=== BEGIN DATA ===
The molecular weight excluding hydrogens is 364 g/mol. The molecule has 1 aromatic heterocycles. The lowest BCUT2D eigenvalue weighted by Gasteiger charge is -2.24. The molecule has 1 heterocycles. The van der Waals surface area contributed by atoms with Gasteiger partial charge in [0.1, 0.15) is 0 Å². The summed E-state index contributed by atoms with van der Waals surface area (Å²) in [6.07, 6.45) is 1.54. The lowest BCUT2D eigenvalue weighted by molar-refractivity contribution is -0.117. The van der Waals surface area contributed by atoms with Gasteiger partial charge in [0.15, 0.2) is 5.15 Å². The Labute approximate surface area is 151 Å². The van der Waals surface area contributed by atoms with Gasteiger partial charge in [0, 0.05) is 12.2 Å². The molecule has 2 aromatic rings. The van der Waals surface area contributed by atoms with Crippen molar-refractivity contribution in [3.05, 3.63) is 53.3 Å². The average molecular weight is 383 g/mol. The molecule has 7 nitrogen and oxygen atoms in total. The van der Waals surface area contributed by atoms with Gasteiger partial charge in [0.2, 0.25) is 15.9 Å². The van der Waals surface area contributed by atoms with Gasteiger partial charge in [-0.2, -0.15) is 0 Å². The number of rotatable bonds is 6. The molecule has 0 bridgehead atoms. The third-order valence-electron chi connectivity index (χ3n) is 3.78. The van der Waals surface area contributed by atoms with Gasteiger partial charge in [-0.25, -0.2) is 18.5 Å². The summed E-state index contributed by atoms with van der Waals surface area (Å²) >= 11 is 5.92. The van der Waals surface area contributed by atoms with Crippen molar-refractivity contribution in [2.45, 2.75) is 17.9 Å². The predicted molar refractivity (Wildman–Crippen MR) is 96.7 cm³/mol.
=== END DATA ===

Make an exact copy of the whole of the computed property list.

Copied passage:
The molecular weight excluding hydrogens is 364 g/mol. The molecule has 1 aromatic heterocycles. The lowest BCUT2D eigenvalue weighted by Gasteiger charge is -2.24. The molecule has 1 heterocycles. The van der Waals surface area contributed by atoms with Gasteiger partial charge in [0.1, 0.15) is 0 Å². The summed E-state index contributed by atoms with van der Waals surface area (Å²) in [6.07, 6.45) is 1.54. The lowest BCUT2D eigenvalue weighted by molar-refractivity contribution is -0.117. The van der Waals surface area contributed by atoms with Gasteiger partial charge in [0.15, 0.2) is 5.15 Å². The Labute approximate surface area is 151 Å². The van der Waals surface area contributed by atoms with Gasteiger partial charge in [0, 0.05) is 12.2 Å². The molecule has 2 aromatic rings. The van der Waals surface area contributed by atoms with Crippen molar-refractivity contribution in [3.05, 3.63) is 53.3 Å². The average molecular weight is 383 g/mol. The molecule has 7 nitrogen and oxygen atoms in total. The van der Waals surface area contributed by atoms with Gasteiger partial charge in [0.2, 0.25) is 15.9 Å². The van der Waals surface area contributed by atoms with Gasteiger partial charge in [-0.2, -0.15) is 0 Å². The number of rotatable bonds is 6. The molecule has 0 bridgehead atoms. The third-order valence-electron chi connectivity index (χ3n) is 3.78. The van der Waals surface area contributed by atoms with Gasteiger partial charge in [-0.25, -0.2) is 18.5 Å². The summed E-state index contributed by atoms with van der Waals surface area (Å²) >= 11 is 5.92. The van der Waals surface area contributed by atoms with Crippen molar-refractivity contribution in [2.45, 2.75) is 17.9 Å². The predicted molar refractivity (Wildman–Crippen MR) is 96.7 cm³/mol.